This technical deep dive highlights key capabilities released as part of Twistlock 19.03. To learn more about what’s included with Twistlock 19.03, check out our full release blog post.

Runtime defense is the set of features that provide both predictive and threat-based active protection for running containers and hosts. For example, predictive protection includes capabilities like determining when a container runs a process not included in the origin image or creates an unexpected network socket. Threat based protection includes capabilities like detecting when malware is added to a container or when a container connects to a botnet.

Expanding runtime defense

Twistlock introduced runtime defense all the way back in our 1.1 release. In releases since then, we’ve continuously added to the feature set. The latest release of Twistlock 19.03 now supports an open-ended, simple policy language with an integrated development environment (IDE) into the Console UI. It enables fine grained and discrete control of runtime actions for hosts and containers.

Custom runtime rules define specific, precise runtime defense actions for containers, hosts and Kubernetes audits. The following types of runtime rules can be specified:

  • Processes (using process name, process path, process parent name, process user, process service, process command line, process interactive)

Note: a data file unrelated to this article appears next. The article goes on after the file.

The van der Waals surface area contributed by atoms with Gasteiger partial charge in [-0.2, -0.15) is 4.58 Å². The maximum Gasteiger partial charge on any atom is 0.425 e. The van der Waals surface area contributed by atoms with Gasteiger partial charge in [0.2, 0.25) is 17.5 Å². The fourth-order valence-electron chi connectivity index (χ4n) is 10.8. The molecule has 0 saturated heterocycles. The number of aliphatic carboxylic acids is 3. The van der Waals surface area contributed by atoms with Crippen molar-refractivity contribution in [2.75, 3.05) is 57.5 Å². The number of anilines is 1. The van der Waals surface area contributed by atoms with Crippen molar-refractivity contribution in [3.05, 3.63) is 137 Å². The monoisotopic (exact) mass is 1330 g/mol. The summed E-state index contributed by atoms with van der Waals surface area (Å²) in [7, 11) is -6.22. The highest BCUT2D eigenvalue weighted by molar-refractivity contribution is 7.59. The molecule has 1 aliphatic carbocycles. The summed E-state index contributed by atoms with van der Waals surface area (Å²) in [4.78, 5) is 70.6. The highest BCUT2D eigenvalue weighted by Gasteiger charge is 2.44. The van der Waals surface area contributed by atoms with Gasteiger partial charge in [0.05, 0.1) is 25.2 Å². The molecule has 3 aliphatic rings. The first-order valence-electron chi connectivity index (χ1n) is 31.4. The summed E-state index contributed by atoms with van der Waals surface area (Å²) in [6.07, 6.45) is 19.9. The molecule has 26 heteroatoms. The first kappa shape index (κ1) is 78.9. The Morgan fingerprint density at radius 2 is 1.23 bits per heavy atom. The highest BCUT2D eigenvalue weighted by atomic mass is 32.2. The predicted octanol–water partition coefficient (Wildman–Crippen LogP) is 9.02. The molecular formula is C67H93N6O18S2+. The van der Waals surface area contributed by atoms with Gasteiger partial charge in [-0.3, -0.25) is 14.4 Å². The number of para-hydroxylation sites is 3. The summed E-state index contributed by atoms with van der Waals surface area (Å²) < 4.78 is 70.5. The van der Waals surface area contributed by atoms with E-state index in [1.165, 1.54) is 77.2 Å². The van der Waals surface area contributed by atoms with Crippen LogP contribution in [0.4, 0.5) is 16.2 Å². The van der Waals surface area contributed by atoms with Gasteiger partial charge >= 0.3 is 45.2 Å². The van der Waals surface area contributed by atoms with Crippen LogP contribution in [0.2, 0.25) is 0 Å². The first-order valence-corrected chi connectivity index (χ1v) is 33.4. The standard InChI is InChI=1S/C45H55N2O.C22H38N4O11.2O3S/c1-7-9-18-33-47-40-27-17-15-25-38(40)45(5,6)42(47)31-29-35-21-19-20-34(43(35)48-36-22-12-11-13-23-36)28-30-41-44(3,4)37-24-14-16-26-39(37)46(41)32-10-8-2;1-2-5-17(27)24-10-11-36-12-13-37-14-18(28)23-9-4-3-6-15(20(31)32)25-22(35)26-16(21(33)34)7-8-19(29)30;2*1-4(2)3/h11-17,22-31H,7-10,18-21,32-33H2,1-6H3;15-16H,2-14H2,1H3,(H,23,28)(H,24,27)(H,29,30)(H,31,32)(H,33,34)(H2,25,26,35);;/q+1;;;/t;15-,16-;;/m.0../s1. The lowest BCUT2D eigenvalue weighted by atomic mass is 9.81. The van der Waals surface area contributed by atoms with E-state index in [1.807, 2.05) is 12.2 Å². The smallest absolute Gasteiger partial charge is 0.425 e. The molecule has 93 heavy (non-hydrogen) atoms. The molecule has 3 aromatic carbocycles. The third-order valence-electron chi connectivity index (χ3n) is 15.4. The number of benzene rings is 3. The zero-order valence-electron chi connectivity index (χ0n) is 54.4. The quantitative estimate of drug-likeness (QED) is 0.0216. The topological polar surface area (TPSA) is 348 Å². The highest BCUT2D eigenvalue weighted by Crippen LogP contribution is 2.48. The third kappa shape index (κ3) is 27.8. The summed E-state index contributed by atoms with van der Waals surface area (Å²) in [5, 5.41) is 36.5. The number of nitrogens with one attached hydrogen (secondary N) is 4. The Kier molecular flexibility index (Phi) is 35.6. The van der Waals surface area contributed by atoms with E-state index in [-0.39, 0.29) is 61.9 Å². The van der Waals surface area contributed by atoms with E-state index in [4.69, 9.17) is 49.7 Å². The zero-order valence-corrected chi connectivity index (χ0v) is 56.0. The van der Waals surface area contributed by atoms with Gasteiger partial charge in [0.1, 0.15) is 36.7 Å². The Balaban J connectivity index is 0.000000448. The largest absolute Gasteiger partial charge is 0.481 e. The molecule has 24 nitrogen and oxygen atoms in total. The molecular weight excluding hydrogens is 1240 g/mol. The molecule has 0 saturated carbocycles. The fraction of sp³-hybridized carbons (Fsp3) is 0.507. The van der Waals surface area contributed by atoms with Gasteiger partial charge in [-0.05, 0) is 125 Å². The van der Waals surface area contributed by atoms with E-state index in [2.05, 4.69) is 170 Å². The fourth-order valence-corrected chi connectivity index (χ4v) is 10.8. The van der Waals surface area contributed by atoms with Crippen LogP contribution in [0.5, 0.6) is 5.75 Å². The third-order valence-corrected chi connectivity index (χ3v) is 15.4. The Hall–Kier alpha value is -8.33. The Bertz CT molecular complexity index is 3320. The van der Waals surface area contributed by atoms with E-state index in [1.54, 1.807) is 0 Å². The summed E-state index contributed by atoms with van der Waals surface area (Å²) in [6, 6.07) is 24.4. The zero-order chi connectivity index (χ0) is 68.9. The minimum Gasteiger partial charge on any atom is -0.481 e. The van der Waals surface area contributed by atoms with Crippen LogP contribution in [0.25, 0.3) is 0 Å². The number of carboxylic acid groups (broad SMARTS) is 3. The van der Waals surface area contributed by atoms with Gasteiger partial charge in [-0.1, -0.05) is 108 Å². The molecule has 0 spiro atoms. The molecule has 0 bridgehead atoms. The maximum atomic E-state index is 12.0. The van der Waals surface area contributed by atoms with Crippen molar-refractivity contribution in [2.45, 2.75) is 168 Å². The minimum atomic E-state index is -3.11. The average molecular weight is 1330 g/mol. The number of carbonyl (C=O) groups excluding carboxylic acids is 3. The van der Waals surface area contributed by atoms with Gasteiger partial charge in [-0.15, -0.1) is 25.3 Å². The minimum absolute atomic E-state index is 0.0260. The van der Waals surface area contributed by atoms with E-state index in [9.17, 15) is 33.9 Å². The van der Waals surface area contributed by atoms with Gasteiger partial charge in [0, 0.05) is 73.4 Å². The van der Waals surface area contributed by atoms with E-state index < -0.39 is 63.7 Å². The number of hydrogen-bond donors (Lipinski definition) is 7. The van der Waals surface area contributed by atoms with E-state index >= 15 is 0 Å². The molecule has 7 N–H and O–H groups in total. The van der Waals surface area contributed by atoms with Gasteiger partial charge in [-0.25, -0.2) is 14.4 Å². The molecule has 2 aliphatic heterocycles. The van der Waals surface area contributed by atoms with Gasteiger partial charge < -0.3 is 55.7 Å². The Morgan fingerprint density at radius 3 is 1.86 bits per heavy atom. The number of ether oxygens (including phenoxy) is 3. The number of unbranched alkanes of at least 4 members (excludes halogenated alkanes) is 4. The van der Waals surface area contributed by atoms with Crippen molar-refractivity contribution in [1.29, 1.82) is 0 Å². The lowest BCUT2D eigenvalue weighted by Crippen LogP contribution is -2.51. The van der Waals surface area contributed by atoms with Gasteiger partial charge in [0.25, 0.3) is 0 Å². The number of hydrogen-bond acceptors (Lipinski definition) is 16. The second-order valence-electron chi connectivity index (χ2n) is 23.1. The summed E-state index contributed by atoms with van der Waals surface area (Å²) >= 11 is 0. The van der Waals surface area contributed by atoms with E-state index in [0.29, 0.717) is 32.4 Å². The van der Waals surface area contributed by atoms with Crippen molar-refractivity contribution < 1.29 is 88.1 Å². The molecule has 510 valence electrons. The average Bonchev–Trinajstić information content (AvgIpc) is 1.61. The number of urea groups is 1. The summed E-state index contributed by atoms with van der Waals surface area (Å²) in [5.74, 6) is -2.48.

• Filesystem (using filesystem path, filesystem directory and file system type)
  • Network (using network outgoing IP address, networking outgoing port, network private subnet)
  • Kubernetes Audits Events

How to use it for containers and hosts

You can start to specify your own Custom Rules inside the Console at Defend > Runtime > Custom Rules. You can export and import rules or add a new rule. For each rule you have to define a Name, a optional Description, a Message for Audits or Incidents, the type of policy and the runtime policy itself.

For example let’s start to define a new rule that will check if a process with the name nmap was spawned and it was done by a non-root user or the process was spawned interactively. A rule specification would look like this:

proc.name = "nmap" and (proc.interactive or proc.user != "root")

Another example for a filesystem specific custom runtime rule type could be to check if a non-root user modifies a sensitive file under the system folder /etc. A rule specification would look like this:

proc.user != "root" and file.dir = "/etc"

You can also define policies based on network specific events. For example you could check if someone is connecting to some suspicious ports that are typically used for crypto miners. A rule specification would look like this:

net.outgoing_port in (8545, 8332, 51235, 22555)

When you define a custom rule policy you can also use the Ctrl+Space for autocomplete of net. proc. or file. sub categories, which is quite helpful if you are defining custom runtime rules for the first time. The following sub categories are available for autocomplete:

Processes:

  • proc.name
  • proc.path
  • proc.pname
  • proc.user
  • proc.service
  • proc.cmdline
  • proc.interactive

Filesystem:

  • file.path
  • file.dir
  • file.type

Network:

  • net.outgoing_ip
  • net.outgoing_port
  • net.private_subnet

The Process, file system and network-outgoing specific rules can now be added to a Container or Host runtime defense policy via the Select Rules button:

Container Policy: Defend > Container Policy> New/or Existing Policy > Custom Rules > Select Rules